Bitcoin Magazineâ€™s Week in Review brings you the most critical, interesting and popular news stories affecting Bitcoin this week.
Ohio made a big splash in the cryptocurrency community in November 2018 when Josh Mandel, the state treasurer at the time, announced a plan to allow businesses to settle their tax bills in bitcoin. However, weâ€™ve all come to learn that excitement over the launch of a project doesnâ€™t particularly equate to its success.
Ultimately, the state announced that it would be suspending the service in October 2019. Despite the failure of this program that was caused by dwindling adoption, we peek into the future to see how the application of bitcoin for tax payments could ultimately play out. For instance, cities in Canada and in the U.S. are working in several tax initiatives, which could increase the adoption of cryptocurrencies.
The issue of cryptocurrencies and taxes was also the focus of a decision by the Internal Revenue Service (IRS) to release updated guidance on the taxation implications of cryptocurrency hard forks and airdrops.
While many criticized the legal guidance as an exhibition of just how much the IRS doesnâ€™t understand about cryptocurrency, there has also been the discussion of what could constitute “taxable events” in the cryptocurrency parlance. In a recent op ed, Alon Muroch, the co-founder and chief executive of crypto management service Blox, sheds more light on just what taxable events are.
Bitcoin has grown over the years to become a significant portion of investorsâ€™ wallets, but is it part of their savings plan?
For skeptics, the worldâ€™s most popular digital asset is not viable enough to be held in the long term. A recent article examines the dynamics of bitcoin as a savings mechanism, as well as how companies like BlockFi have been able to harness its potential to act as a store of value and bring this service to consumers.
When building out applications and other technical products, thereâ€™s a need to carry out tests in a sandbox environment and bitcoin is no different.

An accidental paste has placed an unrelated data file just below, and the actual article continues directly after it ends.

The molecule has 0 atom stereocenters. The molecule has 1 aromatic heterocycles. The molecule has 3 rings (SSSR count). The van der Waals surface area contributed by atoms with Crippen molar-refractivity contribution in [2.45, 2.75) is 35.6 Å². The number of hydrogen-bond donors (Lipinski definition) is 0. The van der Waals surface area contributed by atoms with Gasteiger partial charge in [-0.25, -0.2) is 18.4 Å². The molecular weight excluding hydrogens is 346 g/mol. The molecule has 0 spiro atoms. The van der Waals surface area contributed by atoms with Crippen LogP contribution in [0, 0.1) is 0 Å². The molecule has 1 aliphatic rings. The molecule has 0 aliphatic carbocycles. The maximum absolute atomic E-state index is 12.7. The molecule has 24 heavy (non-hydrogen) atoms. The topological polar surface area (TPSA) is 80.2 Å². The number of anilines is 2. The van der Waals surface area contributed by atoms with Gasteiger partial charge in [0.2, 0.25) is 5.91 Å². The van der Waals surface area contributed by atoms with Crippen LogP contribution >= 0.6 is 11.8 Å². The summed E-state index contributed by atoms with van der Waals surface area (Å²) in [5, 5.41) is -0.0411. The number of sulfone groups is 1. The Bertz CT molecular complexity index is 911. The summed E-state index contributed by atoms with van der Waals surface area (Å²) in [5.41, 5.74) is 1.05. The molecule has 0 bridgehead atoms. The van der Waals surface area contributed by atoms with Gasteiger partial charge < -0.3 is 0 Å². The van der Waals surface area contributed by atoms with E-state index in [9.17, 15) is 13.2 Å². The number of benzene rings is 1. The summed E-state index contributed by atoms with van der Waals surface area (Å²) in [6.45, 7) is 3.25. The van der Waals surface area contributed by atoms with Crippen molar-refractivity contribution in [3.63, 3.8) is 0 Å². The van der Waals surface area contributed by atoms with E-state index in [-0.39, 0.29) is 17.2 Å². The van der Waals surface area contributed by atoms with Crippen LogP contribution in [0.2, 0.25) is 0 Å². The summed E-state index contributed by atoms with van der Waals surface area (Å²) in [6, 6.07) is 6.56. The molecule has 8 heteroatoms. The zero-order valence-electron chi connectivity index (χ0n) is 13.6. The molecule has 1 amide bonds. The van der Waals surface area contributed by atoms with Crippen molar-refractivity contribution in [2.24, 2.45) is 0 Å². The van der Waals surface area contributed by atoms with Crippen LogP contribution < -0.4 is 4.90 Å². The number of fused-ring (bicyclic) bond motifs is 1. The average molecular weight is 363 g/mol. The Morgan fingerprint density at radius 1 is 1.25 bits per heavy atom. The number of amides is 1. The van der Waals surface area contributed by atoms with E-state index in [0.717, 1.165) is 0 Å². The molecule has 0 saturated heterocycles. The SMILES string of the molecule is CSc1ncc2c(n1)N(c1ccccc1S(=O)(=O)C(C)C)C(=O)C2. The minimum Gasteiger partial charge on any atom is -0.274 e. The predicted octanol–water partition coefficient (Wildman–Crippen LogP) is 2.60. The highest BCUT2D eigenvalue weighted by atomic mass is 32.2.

Bitcoin developers often need to carry out tests on the network and simulate developments. That is exactly what the Bitcoin testnet does; provide an environment for developers to work, while also ensuring that their activities have no effect on the real world or the asset itself. Signet, however, is bringing a complete revolution to Bitcoin testnet. Signet is based on total consensus centralization. It offers more control to developers through a dedicated group with the power to create new blocks using valid signatures.
The Transylvania Crypto Conference (TCConf) 2019 was a landmark event for cryptocurrency in more ways than one.
Perhaps the most significant of those was the fact that organizers kept their focus on Bitcoin. In this piece, we give you a firsthand account of the happenings at the conference. The conference, which was held in Romania, featured popular cryptocurrency figures such as Blockstreamâ€™s Adam Back, researcher Wassim Alsindi and Bitcoin Core developer Peter Todd.
Via: Bitcoin Magazine Week in Review
A Blockchain is a growing list of records, called blocks, which are linked using cryptography. Cryptography is the practice and study of techniques for secure communication in the presence of third party adversaries. Cryptocurrency is a digital currency that uses encryption (cryptography) to regulate the generation of currency and verify the transfer of funds, independently of a central bank.
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